KYIV, Ukraine—In a televised address Sunday, Ukrainian Prime Minister Arseniy Yatsenyuk announced he would step down Tuesday, marking the end of a two-month-long political crisis.
“We cannot allow destabilization of the executive branch during a war,” Yatsenyuk said.
Ukrainian forces are still battling combined Russian-separatist forces in a 2-year-old war that has killed more than 10,000 and displaced more than 1 million.
Yatsenyuk took over as prime minister in February 2014, after Ukraine’s Maidan revolution ousted pro-Russian former president, Viktor Yanukovych, who fled to Russia.
Accusations of corruption and criticism of austerity measures he helped put in place have marred Yatsenyuk’s term in office.
The 41-year-old weathered a no-confidence vote in mid-February, spurring a government crisis that has lasted nearly two months.
“The political crisis in the country was unleashed artificially. The desire to change one person has blinded some politicians and paralyzed their will of real changes,” Yatsenyuk said during Sunday’s address.
For weeks, Ukrainian media have been ripe with rumors of secret meetings among a group of key Ukrainian politicians called the “strategic seven,” suggesting behind-the-scenes alliance-building to prevent early parliamentary elections in the event of Yatsenyuk’s departure.
On Sunday, Yatsenyuk suggested parliament speaker Volodymyr Grossman—an ally of Ukrainian President Petro Poroshenko—as his potential successor. The move signals a political alliance that will likely generate enough support to create a coalition large enough to prevent early elections.
In a statement released on the Ukrainian president’s website Sunday evening, Poroshenko pushed for the formation of a new coalition and the selection of a new prime minister within a week.
“I agree that the country can no longer put up with the absence of the authorities. That is why I expect the parliament to bring good news next week,” Poroshenko said, according to the statement.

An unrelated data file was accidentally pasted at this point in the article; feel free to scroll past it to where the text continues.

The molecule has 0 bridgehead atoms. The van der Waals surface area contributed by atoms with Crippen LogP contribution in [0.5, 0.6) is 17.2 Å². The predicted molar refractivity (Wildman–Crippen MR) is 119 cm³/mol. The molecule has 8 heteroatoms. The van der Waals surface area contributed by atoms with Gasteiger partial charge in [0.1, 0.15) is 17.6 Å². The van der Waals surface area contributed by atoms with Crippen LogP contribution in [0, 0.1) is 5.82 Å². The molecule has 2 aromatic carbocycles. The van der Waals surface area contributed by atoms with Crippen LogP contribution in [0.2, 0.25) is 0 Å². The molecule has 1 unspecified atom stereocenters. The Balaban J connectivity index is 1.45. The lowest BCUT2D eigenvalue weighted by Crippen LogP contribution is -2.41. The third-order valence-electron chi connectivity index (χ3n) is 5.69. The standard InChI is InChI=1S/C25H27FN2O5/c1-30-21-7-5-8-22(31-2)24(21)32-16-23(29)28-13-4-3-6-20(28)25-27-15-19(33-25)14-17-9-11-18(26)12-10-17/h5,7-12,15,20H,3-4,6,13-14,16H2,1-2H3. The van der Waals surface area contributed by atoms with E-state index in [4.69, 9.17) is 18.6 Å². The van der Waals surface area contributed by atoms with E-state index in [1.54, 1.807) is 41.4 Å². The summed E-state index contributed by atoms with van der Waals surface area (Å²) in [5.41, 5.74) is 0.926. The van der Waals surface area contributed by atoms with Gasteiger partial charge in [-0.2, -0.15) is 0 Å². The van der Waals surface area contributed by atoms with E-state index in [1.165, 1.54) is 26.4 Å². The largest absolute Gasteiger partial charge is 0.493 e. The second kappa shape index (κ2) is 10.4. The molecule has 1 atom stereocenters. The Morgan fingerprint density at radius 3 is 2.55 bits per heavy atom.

Poroshenko stressed his desire to avoid early parliamentary elections, adding: “Another parliament will not be better. In this situation, we must ensure that the parliament fulfills its promises made during the signature of the coalition agreement and finishes the process of reforms.”
U.S. Vice President Joe Biden called Yatsenyuk on Sunday, thanking him for his service to Ukraine. Biden pushed for Ukraine to quickly form a new cabinet “committed to implementing needed reforms, in particular those recommended by the International Monetary Fund and European Union,” according to a readout of the conversation the U.S. Embassy to Ukraine emailed to journalists on Sunday.
Business as Usual
Ukrainians’ confidence in the country’s post-revolution government is in free-fall.
“In a lot of government institutions, they only changed the head after the revolution. Everything else is the same from before,” said Bogdan Logvynenko, 27, a Ukrainian journalist. “Now we’re asking, ‘How do you change the system?’”
Recent polls indicate that Ukrainians have less confidence in their government now than they did prior to the 2014 revolution.
According to a Gallup poll released in December 2015, 17 percent of Ukrainians approved of Poroshenko’s job performance, and 8 percent were confident in Ukraine’s national government. Only 5 percent of Ukrainians thought the government was doing enough to fight corruption, according to the poll.
Dutch voters rejected a trade pact between the EU and Ukraine last Wednesday, adding to the sentiment among many Ukrainians that Kyiv was not doing enough to represent the country’s interests abroad.
Yatsenyuk’s announced resignation takes some political pressure off Poroshenko, who is under scrutiny for his offshore bank accounts, which the Panama Papers revealed last week.
Poroshenko pledged to sell his chocolate company, Roshen, after he took office in 2014. He claimed to have transferred his assets to a blind trust, but the Panama papers revealed they went to a holding company in the British Virgin Islands.
Poroshenko said advisers control his assets without his oversight, and Ukraine’s chief prosecutor said Poroshenko had not committed a crime.
Yet Poroshenko’s finances sparked a media firestorm in Ukraine. Some claim that the president’s dealings were designed to skirt tax rules, highlighting a pattern of corruption and shady dealings among Ukraine’s leaders that reflects business as usual during the past 25 years of post-Soviet independence.
According to an April 8 editorial in the English-language Kyiv Post: “The nearly 25 years of tax dodging and misspent government budgets show every day in shortened lives, bad education, poor health care, dilapidated buildings, potholed streets and myriad other problems that Ukraine should not tolerate.”